VICE Media went behind the scenes at the veteran-run Vet.TV studio- and were arguably “triggered” by what they saw.
Known for irreverent, dark and often times line-straddling humor that can only truly be appreciated to the fullest extent by those who have “seen and done” in service, Vet.TV is one big inside joke that comes from -and is specifically marketed towards- combat veterans, particularly of the Post-9/11 flavor.
At the helm of this operation is Marine veteran Donny O’Malley, a combat-hardened man with a singular mission in post-military life- to create content that appeals to those who feel the most isolated, even if it means hurting feelings along the way.
One such person with visibly hurt feelings was Erica Matson, a VICE reporter who went behind the scenes of Vet.TV, presumably due to her “military family ties,” and the lack of (known) military-affiliated persons on VICE staff since the departure of SEAL veteran Kaj Larsen.
“I’ve worked on a couple military stories and even have active duty service members in my family,” Matson said in the video, her voice narrating over footage of her learning how to shoot an FN handgun from 7 yards away. “But after watching some of Vet.TV’s aggressively politically-incorrect humor, I debated doing this story at all.”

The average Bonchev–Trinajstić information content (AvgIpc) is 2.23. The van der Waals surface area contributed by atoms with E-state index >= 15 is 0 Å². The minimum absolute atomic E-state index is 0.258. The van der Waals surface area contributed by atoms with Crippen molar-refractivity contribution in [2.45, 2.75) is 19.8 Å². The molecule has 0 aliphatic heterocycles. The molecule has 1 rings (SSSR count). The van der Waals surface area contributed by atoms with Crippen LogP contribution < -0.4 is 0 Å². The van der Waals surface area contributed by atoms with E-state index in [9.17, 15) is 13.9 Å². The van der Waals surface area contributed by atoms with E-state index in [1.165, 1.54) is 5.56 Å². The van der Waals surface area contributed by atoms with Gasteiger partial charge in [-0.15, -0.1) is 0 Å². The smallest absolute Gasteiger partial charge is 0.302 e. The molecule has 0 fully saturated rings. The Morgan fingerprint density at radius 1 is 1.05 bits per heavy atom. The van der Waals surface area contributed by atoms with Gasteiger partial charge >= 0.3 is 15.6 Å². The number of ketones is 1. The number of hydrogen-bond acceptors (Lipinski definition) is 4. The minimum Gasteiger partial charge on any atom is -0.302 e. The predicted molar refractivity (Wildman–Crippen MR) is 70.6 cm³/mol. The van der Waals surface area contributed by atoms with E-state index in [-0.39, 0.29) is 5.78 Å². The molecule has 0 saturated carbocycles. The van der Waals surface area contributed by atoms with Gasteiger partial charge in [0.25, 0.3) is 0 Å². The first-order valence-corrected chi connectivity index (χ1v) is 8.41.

Heading to San Diego, Matson met O’Malley at Vet.TV HQ, where she watched how the shows were created.
O’Malley and his family invested quite a bit of money into Vet.TV, which boasts a highly motivated, predominantly veteran staff that works together to make some of the best, most true-to-form content they can produce for their target demographic.
But Vet.TV isn’t a family business- in less than a month during a Kickstarter campaign in 2016, over 3,600 contributors pledged over $296,000 to get the project running, nearly $50,000 over what they were initially asking for.
Therein lies the heart and soul of Vet.TV- it’s targeted audience of often disenfranchised Post 9/11 veterans, who often grow tired of the “noble and polished” military seen in civilian-catered films and TV, hoping to see a glimpse of the dark-humored, blunt and salty life they once lived as warfighters.
All in all, Vet.TV has over twenty-thousand users who willingly pay $5.00 a month to watch something that they can relate to- a refuge of sorts in a world many find increasingly difficult to both understand and integrate into.
For the most part, Matson said, Vet.TV is television for grunts: the sledgehammers of the military who often saw the rawest of combat.